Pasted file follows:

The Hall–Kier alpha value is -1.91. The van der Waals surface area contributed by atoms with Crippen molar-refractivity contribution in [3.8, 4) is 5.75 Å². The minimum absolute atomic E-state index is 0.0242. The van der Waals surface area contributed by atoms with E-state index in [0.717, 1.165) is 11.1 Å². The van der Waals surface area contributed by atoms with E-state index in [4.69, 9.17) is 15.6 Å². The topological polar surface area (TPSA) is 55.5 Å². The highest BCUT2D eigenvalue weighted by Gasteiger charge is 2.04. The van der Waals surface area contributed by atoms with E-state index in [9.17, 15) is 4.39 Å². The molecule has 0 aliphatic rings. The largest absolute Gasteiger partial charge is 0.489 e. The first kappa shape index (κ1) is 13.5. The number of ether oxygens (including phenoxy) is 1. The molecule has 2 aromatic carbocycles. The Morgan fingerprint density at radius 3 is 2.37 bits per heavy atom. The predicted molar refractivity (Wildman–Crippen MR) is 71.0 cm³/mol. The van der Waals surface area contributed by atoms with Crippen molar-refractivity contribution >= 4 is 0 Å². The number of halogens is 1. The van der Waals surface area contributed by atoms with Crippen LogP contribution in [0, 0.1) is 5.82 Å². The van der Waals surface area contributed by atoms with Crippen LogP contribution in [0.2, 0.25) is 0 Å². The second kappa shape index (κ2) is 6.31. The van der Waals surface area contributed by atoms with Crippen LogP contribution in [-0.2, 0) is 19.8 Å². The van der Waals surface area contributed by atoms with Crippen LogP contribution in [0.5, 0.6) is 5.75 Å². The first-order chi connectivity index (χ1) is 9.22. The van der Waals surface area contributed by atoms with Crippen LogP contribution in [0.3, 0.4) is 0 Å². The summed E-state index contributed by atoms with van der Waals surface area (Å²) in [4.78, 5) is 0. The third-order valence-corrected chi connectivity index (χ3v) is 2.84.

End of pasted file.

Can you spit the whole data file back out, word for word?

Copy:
The Hall–Kier alpha value is -1.91. The van der Waals surface area contributed by atoms with Crippen molar-refractivity contribution in [3.8, 4) is 5.75 Å². The minimum absolute atomic E-state index is 0.0242. The van der Waals surface area contributed by atoms with E-state index in [0.717, 1.165) is 11.1 Å². The van der Waals surface area contributed by atoms with E-state index in [4.69, 9.17) is 15.6 Å². The topological polar surface area (TPSA) is 55.5 Å². The highest BCUT2D eigenvalue weighted by Gasteiger charge is 2.04. The van der Waals surface area contributed by atoms with E-state index in [9.17, 15) is 4.39 Å². The molecule has 0 aliphatic rings. The largest absolute Gasteiger partial charge is 0.489 e. The first kappa shape index (κ1) is 13.5. The number of ether oxygens (including phenoxy) is 1. The molecule has 2 aromatic carbocycles. The Morgan fingerprint density at radius 3 is 2.37 bits per heavy atom. The predicted molar refractivity (Wildman–Crippen MR) is 71.0 cm³/mol. The van der Waals surface area contributed by atoms with Crippen molar-refractivity contribution >= 4 is 0 Å². The number of halogens is 1. The van der Waals surface area contributed by atoms with Crippen LogP contribution in [0, 0.1) is 5.82 Å². The van der Waals surface area contributed by atoms with Crippen LogP contribution in [0.2, 0.25) is 0 Å². The second kappa shape index (κ2) is 6.31. The van der Waals surface area contributed by atoms with Crippen LogP contribution in [-0.2, 0) is 19.8 Å². The van der Waals surface area contributed by atoms with Crippen LogP contribution in [0.5, 0.6) is 5.75 Å². The first-order chi connectivity index (χ1) is 9.22. The van der Waals surface area contributed by atoms with Crippen LogP contribution in [0.3, 0.4) is 0 Å². The summed E-state index contributed by atoms with van der Waals surface area (Å²) in [4.78, 5) is 0. The third-order valence-corrected chi connectivity index (χ3v) is 2.84.